Freud’s link to a Hegelian tradition with which he otherwise shares little is in the deliberate renunciation of common sense. “A person who professes to believe in commonsense psychology,” Freud is reported saying once, “and who thinks psychoanalysis is ‘far-fetched’ can certainly have no understanding of it, for it is common sense which produces all the ills we have to cure.”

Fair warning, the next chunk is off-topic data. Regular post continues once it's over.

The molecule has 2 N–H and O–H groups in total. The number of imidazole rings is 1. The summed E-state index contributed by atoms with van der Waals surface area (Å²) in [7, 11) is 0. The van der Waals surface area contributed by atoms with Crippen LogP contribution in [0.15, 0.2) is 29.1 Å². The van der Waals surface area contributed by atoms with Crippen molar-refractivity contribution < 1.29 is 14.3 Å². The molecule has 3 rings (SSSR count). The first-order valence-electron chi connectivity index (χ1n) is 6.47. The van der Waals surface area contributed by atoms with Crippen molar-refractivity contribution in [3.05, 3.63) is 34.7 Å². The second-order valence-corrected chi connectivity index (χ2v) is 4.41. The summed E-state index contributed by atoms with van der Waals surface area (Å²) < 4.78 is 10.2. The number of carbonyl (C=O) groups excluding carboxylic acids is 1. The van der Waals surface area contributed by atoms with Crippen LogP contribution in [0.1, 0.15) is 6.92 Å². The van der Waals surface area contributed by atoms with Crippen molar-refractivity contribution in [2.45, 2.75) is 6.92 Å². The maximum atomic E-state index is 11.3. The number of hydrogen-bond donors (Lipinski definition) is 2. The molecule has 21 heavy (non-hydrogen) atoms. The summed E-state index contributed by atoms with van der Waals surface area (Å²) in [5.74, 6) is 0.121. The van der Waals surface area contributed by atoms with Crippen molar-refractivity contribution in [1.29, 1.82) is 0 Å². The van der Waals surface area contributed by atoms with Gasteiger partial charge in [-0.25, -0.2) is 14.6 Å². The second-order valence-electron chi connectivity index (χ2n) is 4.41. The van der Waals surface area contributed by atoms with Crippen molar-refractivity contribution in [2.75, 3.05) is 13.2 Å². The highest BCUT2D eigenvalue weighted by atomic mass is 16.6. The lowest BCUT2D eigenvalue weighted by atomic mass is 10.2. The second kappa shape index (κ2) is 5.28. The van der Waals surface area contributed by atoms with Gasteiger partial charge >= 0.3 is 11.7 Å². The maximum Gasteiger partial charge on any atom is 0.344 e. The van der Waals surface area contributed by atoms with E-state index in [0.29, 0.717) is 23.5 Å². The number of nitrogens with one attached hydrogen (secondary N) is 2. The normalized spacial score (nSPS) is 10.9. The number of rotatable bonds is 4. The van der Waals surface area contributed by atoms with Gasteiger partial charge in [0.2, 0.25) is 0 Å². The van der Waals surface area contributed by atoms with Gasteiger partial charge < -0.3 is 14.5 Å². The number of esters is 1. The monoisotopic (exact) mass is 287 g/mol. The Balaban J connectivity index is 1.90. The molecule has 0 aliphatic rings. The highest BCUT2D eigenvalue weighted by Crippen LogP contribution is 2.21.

Psychologically speaking, enlightenment always meant an advance in the training of mistrust in the construction of an ego concerned about self-assertion and control of reality. Freud’s methodology can be summarized, in a way, as the attempt to keep the path to the unconscious open without using hypnosis. One may consider whether, in Freud’s procedure, a finesse born of mistrust is not at work.
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